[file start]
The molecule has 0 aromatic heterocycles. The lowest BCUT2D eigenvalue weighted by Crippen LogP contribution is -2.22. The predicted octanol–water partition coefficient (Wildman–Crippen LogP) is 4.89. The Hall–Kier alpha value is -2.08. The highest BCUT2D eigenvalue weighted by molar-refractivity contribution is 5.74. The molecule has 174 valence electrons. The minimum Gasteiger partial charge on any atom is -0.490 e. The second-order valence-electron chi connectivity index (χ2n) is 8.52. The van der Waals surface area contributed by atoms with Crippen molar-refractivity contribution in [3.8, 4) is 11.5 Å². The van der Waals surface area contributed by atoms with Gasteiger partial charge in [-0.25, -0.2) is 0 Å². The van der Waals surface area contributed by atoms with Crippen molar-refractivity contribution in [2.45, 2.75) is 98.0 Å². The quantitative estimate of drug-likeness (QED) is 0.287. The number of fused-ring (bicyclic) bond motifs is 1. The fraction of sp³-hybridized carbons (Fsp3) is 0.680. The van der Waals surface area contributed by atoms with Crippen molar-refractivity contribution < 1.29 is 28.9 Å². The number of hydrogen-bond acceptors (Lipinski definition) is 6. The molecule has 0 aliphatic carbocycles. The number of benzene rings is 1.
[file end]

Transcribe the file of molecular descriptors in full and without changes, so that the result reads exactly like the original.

The molecule has 0 aromatic heterocycles. The lowest BCUT2D eigenvalue weighted by Crippen LogP contribution is -2.22. The predicted octanol–water partition coefficient (Wildman–Crippen LogP) is 4.89. The Hall–Kier alpha value is -2.08. The highest BCUT2D eigenvalue weighted by molar-refractivity contribution is 5.74. The molecule has 174 valence electrons. The minimum Gasteiger partial charge on any atom is -0.490 e. The second-order valence-electron chi connectivity index (χ2n) is 8.52. The van der Waals surface area contributed by atoms with Crippen molar-refractivity contribution in [3.8, 4) is 11.5 Å². The van der Waals surface area contributed by atoms with Gasteiger partial charge in [-0.25, -0.2) is 0 Å². The van der Waals surface area contributed by atoms with Crippen molar-refractivity contribution in [2.45, 2.75) is 98.0 Å². The quantitative estimate of drug-likeness (QED) is 0.287. The number of fused-ring (bicyclic) bond motifs is 1. The fraction of sp³-hybridized carbons (Fsp3) is 0.680. The van der Waals surface area contributed by atoms with Crippen molar-refractivity contribution < 1.29 is 28.9 Å². The number of hydrogen-bond acceptors (Lipinski definition) is 6. The molecule has 0 aliphatic carbocycles. The number of benzene rings is 1.